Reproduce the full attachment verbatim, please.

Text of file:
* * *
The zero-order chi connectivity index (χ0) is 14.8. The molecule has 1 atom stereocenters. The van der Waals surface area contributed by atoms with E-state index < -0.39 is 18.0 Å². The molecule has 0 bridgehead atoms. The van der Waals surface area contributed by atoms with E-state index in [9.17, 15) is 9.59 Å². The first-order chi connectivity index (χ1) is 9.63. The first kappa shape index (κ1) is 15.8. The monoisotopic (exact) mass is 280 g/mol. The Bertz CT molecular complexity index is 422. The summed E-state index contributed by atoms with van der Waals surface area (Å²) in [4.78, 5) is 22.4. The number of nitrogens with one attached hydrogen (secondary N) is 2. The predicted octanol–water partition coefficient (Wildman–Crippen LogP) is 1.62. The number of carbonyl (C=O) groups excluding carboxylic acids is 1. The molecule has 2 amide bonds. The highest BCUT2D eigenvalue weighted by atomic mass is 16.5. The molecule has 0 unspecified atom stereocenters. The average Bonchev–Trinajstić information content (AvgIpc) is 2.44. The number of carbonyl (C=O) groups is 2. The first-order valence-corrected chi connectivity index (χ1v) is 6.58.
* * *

The zero-order chi connectivity index (χ0) is 14.8. The molecule has 1 atom stereocenters. The van der Waals surface area contributed by atoms with E-state index < -0.39 is 18.0 Å². The molecule has 0 bridgehead atoms. The van der Waals surface area contributed by atoms with E-state index in [9.17, 15) is 9.59 Å². The first-order chi connectivity index (χ1) is 9.63. The first kappa shape index (κ1) is 15.8. The monoisotopic (exact) mass is 280 g/mol. The Bertz CT molecular complexity index is 422. The summed E-state index contributed by atoms with van der Waals surface area (Å²) in [4.78, 5) is 22.4. The number of nitrogens with one attached hydrogen (secondary N) is 2. The predicted octanol–water partition coefficient (Wildman–Crippen LogP) is 1.62. The number of carbonyl (C=O) groups excluding carboxylic acids is 1. The molecule has 2 amide bonds. The highest BCUT2D eigenvalue weighted by atomic mass is 16.5. The molecule has 0 unspecified atom stereocenters. The average Bonchev–Trinajstić information content (AvgIpc) is 2.44. The number of carbonyl (C=O) groups is 2. The first-order valence-corrected chi connectivity index (χ1v) is 6.58.